A little black dog with bright brown eyes dashed out of the farm-house and ran madly toward the shaggy man, who had already picked up three apples and put them in one of the big wide pockets of his shaggy coat. The little dog barked and made a dive for the shaggy man's leg; but he grabbed the dog by the neck and put it in his big pocket along with the apples. He took more apples, afterward, for many were on the ground; and each one that he tossed into his pocket hit the little dog somewhere upon the head or back, and made him growl. The little dog's name was Toto, and he was sorry he had been put in the shaggy man's pocket.
Pretty soon Dorothy came out of the house with her sunbonnet, and she called out:
"Come on, Shaggy Man, if you want me to show you the road to Butterfield." She climbed the fence into the ten-acre lot and he followed her, walking slowly and stumbling over the little hillocks in the pasture as if he was thinking of something else and did not notice them.
"My, but you're clumsy!" said the little girl. "Are your feet tired?"
"No, miss; it's my whiskers; they tire very easily in this warm weather," said he. "I wish it would snow, don't you?"
"'Course not, Shaggy Man," replied Dorothy, giving him a severe look. "If it snowed in August it would spoil the corn and the oats and the wheat; and then Uncle Henry wouldn't have any crops; and that would make him poor; and--"
"Never mind," said the shaggy man. "It won't snow, I guess. Is this the lane?"
"Yes," replied Dorothy, climbing another fence; "I'll go as far as the highway with you."
"Thankee, miss; you're very kind for your size, I'm sure," said he gratefully.
"It isn't everyone who knows the road to Butterfield," Dorothy remarked as she tripped along the lane; "but I've driven there many a time with Uncle Henry, and so I b'lieve I could find it blindfolded."
"Don't do that, miss," said the shaggy man earnestly; "you might make a mistake."
"I won't," she answered, laughing. "Here's the highway. Now it's the second--no, the third turn to the left--or else it's the fourth. Let's see. The first one is by the elm tree, and the second is by the gopher holes; and then--"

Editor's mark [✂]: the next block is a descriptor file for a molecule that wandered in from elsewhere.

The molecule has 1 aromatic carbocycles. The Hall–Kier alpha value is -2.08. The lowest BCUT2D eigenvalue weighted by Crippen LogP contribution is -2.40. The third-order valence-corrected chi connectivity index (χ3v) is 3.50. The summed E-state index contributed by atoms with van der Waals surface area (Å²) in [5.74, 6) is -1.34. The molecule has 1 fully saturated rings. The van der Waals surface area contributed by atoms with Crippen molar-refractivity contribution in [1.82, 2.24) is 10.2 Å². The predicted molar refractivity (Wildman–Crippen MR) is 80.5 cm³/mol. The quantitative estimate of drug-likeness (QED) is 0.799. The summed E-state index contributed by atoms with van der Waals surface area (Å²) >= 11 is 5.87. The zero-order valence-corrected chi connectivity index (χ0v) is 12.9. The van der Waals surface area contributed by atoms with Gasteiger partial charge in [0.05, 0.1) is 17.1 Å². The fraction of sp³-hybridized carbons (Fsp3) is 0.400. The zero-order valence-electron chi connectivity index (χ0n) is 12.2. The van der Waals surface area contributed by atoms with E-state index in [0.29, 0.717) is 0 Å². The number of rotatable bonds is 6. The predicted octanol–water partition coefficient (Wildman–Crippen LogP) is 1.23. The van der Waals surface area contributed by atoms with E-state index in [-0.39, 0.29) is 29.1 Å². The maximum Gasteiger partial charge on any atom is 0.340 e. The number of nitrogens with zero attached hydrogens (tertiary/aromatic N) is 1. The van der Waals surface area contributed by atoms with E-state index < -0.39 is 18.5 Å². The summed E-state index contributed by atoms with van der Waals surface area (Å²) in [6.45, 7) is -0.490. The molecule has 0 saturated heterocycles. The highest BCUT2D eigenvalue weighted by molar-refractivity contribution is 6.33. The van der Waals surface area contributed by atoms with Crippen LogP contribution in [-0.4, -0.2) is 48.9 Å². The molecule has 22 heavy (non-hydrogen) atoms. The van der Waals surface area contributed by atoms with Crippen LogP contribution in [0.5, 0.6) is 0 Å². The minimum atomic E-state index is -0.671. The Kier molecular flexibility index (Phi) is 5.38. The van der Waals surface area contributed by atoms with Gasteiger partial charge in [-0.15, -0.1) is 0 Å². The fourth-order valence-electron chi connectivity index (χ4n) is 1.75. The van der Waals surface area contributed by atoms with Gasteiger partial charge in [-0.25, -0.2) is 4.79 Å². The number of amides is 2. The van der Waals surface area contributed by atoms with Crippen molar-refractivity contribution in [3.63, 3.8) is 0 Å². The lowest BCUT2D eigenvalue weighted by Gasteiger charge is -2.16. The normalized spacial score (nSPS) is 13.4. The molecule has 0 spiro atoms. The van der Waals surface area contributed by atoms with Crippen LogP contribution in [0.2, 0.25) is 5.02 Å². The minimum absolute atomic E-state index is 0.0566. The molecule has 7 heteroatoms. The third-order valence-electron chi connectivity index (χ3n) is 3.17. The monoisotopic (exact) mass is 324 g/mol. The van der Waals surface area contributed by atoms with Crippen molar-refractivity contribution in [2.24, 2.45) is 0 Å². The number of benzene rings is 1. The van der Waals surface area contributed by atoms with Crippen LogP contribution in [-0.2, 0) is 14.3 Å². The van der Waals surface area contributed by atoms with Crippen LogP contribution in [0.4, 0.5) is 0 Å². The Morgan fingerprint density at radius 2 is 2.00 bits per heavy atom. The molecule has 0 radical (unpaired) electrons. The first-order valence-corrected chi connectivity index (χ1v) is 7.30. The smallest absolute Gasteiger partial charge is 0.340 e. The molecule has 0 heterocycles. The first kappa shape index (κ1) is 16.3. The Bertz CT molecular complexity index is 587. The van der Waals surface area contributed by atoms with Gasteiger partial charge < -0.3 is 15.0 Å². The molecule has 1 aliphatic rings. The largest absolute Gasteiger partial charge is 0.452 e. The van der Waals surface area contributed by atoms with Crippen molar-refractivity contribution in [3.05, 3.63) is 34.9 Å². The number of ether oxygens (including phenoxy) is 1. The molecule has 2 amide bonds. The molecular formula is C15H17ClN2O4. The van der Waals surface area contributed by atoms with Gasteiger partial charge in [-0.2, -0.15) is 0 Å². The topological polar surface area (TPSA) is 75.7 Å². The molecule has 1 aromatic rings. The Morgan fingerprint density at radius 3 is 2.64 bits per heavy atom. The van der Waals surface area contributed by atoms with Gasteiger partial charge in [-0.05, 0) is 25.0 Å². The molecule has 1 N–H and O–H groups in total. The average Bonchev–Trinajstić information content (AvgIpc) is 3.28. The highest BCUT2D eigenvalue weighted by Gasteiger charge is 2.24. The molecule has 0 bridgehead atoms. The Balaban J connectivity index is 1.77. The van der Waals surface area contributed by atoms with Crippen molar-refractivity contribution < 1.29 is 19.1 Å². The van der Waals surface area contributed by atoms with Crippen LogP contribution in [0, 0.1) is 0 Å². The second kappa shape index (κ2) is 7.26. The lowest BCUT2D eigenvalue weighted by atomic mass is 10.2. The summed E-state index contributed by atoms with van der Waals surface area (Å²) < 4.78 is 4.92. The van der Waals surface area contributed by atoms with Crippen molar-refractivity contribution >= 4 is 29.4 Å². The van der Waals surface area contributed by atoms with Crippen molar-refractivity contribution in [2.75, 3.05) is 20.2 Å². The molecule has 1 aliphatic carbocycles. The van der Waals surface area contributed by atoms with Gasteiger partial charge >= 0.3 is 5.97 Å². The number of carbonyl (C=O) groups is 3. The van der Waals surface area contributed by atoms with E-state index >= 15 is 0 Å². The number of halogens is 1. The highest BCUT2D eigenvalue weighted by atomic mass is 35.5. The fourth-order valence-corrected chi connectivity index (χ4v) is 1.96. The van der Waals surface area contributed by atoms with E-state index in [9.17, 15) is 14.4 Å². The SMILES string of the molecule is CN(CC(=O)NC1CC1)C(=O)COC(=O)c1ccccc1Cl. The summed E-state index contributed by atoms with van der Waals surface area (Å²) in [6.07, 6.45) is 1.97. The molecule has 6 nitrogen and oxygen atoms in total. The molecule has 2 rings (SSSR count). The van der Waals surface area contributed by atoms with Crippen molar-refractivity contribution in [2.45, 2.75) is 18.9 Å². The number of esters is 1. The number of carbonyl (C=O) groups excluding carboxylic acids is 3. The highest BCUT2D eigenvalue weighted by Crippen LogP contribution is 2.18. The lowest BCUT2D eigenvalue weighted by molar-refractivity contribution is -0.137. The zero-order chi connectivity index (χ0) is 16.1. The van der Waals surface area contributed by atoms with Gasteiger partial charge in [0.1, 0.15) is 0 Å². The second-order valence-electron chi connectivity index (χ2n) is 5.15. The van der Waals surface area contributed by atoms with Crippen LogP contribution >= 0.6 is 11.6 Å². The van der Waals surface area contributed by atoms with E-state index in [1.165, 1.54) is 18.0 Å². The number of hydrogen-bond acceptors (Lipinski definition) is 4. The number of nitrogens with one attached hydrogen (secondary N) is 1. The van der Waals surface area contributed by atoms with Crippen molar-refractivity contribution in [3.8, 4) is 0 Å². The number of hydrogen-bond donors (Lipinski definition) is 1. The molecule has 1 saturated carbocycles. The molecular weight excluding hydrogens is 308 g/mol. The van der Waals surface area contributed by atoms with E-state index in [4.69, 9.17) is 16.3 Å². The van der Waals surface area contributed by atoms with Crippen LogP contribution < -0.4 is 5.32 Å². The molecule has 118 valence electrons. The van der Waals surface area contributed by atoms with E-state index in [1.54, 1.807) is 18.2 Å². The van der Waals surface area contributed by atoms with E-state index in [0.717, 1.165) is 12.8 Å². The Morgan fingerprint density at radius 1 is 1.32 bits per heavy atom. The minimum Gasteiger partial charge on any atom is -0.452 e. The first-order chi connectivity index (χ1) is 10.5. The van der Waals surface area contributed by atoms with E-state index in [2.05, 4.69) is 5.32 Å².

"Then what?" he inquired, putting his hands in his coat pockets. Toto grabbed a finger and bit it; the shaggy man took his hand out of that pocket quickly, and said "Oh!"
Dorothy did not notice. She was shading her eyes from the sun with her arm, looking anxiously down the road.
"Come on," she commanded. "It's only a little way farther, so I may as well show you."
After a while, they came to the place where five roads branched in different directions; Dorothy pointed to one, and said:
"That's it, Shaggy Man."
"I'm much obliged, miss," he said, and started along another road.
"Not that one!" she cried; "you're going wrong."
"I thought you said that other was the road to Butterfield," said he, running his fingers through his shaggy whiskers in a puzzled way.
"So it is."
"But I don't want to go to Butterfield, miss."
"Of course not. I wanted you to show me the road, so I shouldn't go there by mistake."
"Oh! Where DO you want to go, then?"
"I'm not particular, miss."
This answer astonished the little girl; and it made her provoked, too, to think she had taken all this trouble for nothing.
"There are a good many roads here," observed the shaggy man, turning slowly around, like a human windmill. "Seems to me a person could go 'most anywhere, from this place."
Dorothy turned around too, and gazed in surprise. There WERE a good many roads; more than she had ever seen before. She tried to count them, knowing there ought to be five, but when she had counted seventeen she grew bewildered and stopped, for the roads were as many as the spokes of a wheel and ran in every direction from the place where they stood; so if she kept on counting she was likely to count some of the roads twice.
"Dear me!" she exclaimed. "There used to be only five roads, highway and all.